Trees are known for reducing the effects of extreme heat in urban spaces. Tree canopies can make a temperature difference of 15 to 20 degrees in some Philadelphia neighborhoods. According to an Inquirer analysis, residential areas with the least tree canopies generally fall within neighborhoods affected by poverty. These environmental injustices can lead to poor health quality, low economic mobility, and other disparities.

Although the City of Philadelphia has its own heat project in Hunting Park, Owen Franklin, Pennsylvania State director for the Trust for Public Land, said the group has focused the initiative on urban heat to foster more conversations about the ways extreme heat affects Philadelphia residents in marginalized communities. The project received a $300,000 grant from the Pew Center for Arts and Heritage.

Each artist and community liaison has used different engagement tactics to kick around ideas and design climate solutions in each neighborhood.

Fernandez and Johnston, cofounders of Amber Art and Design, produced the “Seedlings” coloring book in collaboration with students from Temple’s Tyler School of Art and Architecture and community members from Fairhill. Some of the youths involved in the project were engaged through the nonprofit Concilio.

Robb and Glasgow in Grays Ferry engaged with the community via a project-specific mailbox at Lanier Park to continue a conversation between local elderly residents and grade school kids. The group is currently developing several projects in the neighborhood, including the expansion of an urban garden and designing a public mural.

Ortiz-Pagán and Sosa in Southeast Philly have been coordinating virtual art workshops with teen residents, neighborhood cleanups, and an exchange program to share recipes of food and drinks that keep locals cool during hot days. These events have led to conversations around building pergolas in residential blocks.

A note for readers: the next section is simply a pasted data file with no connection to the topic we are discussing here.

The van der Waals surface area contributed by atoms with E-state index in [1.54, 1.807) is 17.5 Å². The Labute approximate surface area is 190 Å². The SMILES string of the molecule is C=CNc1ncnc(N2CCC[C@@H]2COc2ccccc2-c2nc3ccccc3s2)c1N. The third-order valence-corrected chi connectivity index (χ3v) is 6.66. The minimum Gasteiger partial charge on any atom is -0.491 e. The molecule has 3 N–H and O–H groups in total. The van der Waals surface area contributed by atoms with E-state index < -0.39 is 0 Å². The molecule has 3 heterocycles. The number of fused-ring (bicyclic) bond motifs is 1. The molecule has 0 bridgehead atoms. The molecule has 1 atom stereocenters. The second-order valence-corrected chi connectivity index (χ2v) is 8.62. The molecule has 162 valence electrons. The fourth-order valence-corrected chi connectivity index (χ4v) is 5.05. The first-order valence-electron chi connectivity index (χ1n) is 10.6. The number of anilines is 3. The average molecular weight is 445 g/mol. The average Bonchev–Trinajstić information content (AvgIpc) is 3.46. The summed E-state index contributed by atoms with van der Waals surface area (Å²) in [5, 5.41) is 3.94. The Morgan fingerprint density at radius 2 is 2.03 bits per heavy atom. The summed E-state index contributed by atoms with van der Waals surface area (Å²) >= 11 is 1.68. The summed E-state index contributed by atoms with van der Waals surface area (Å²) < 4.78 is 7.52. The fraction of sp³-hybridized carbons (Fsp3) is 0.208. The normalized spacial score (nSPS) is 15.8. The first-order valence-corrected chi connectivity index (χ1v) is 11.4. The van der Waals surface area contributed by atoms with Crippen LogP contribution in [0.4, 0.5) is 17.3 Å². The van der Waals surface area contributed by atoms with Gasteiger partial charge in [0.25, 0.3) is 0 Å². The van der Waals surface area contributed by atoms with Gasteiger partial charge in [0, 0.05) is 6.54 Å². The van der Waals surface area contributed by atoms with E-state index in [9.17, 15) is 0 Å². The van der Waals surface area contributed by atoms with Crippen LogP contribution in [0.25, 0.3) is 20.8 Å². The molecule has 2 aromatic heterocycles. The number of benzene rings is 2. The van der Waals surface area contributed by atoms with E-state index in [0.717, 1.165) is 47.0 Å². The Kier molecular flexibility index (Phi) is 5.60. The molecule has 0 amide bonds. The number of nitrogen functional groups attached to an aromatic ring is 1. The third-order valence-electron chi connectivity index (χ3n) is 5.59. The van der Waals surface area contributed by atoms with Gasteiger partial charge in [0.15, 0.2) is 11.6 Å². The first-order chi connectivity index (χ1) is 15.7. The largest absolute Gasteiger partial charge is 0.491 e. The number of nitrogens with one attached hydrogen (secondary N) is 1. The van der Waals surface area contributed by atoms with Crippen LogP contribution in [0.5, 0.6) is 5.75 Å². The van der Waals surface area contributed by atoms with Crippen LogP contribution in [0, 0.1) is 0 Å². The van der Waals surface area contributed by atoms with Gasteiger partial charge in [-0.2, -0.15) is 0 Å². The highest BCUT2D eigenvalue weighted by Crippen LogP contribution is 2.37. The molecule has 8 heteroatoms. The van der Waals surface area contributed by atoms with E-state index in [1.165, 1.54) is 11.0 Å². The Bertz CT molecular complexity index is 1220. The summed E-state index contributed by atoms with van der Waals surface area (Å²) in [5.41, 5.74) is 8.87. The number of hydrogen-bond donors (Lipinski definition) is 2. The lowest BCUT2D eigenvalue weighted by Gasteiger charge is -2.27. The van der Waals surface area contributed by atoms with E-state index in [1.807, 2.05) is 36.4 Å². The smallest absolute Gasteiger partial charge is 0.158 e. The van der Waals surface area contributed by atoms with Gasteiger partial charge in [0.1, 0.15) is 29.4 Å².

There are 30 team members directly involved in the Heat Response PHL initiative, including an advisory committee, a documentarian, and support personnel with Trust for Public Land. In addition to this group, the artists and community leads engage with dozens of local community members in each neighborhood. The initiative ends in the summer of 2022.

Sosa said the project has helped her and other residents learn about the effects of global warming in urban environments, as most people who live in the area are immigrants who used to live in greener towns, surrounded by trees and shade. Now that neighbors are better informed, she said, the community has a “fuller conscience.”

“Now that we know that our blocks are hot because there are no trees and that our air-conditioners don’t work because our houses don’t have insulation, we are informed. And sharing information is an act of love.”

For residents like Labriana Mitchell, 20, having community members who care about the issues that affect her and her 2-year-old son is a blessing. She moved to West Kensington in April. Despite being new to the neighborhood and to topics about climate and the environment, she said she was moved to participate.

“It’s pretty exciting to find this kind of support, where you learn about these long-term effects while getting to know your neighbors.”